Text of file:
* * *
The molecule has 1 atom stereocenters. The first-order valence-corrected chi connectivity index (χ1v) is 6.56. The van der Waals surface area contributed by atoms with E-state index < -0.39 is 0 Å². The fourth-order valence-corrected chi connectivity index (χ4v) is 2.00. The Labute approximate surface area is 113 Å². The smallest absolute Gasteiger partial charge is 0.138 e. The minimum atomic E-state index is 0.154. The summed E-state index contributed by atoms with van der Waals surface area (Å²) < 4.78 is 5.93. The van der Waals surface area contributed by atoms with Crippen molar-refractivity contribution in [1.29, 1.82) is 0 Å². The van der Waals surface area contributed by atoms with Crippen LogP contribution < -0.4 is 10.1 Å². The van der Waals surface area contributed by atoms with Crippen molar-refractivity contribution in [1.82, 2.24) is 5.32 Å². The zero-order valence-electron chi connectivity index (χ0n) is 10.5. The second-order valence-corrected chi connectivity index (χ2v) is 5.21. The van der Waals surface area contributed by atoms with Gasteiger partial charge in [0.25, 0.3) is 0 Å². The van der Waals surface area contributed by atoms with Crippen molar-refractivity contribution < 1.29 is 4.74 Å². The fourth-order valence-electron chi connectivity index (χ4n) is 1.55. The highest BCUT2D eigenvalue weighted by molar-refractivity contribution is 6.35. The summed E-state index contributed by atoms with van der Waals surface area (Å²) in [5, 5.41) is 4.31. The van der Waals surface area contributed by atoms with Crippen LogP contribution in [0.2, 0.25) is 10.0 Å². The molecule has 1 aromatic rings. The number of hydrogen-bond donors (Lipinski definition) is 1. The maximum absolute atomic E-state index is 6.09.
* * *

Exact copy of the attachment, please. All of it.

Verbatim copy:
The molecule has 1 atom stereocenters. The first-order valence-corrected chi connectivity index (χ1v) is 6.56. The van der Waals surface area contributed by atoms with E-state index < -0.39 is 0 Å². The fourth-order valence-corrected chi connectivity index (χ4v) is 2.00. The Labute approximate surface area is 113 Å². The smallest absolute Gasteiger partial charge is 0.138 e. The minimum atomic E-state index is 0.154. The summed E-state index contributed by atoms with van der Waals surface area (Å²) < 4.78 is 5.93. The van der Waals surface area contributed by atoms with Crippen molar-refractivity contribution in [1.29, 1.82) is 0 Å². The van der Waals surface area contributed by atoms with Crippen LogP contribution < -0.4 is 10.1 Å². The van der Waals surface area contributed by atoms with Crippen molar-refractivity contribution in [1.82, 2.24) is 5.32 Å². The zero-order valence-electron chi connectivity index (χ0n) is 10.5. The second-order valence-corrected chi connectivity index (χ2v) is 5.21. The van der Waals surface area contributed by atoms with Gasteiger partial charge in [0.25, 0.3) is 0 Å². The van der Waals surface area contributed by atoms with Crippen molar-refractivity contribution < 1.29 is 4.74 Å². The fourth-order valence-electron chi connectivity index (χ4n) is 1.55. The highest BCUT2D eigenvalue weighted by molar-refractivity contribution is 6.35. The summed E-state index contributed by atoms with van der Waals surface area (Å²) in [5, 5.41) is 4.31. The van der Waals surface area contributed by atoms with Crippen LogP contribution in [0.2, 0.25) is 10.0 Å². The molecule has 1 aromatic rings. The number of hydrogen-bond donors (Lipinski definition) is 1. The maximum absolute atomic E-state index is 6.09.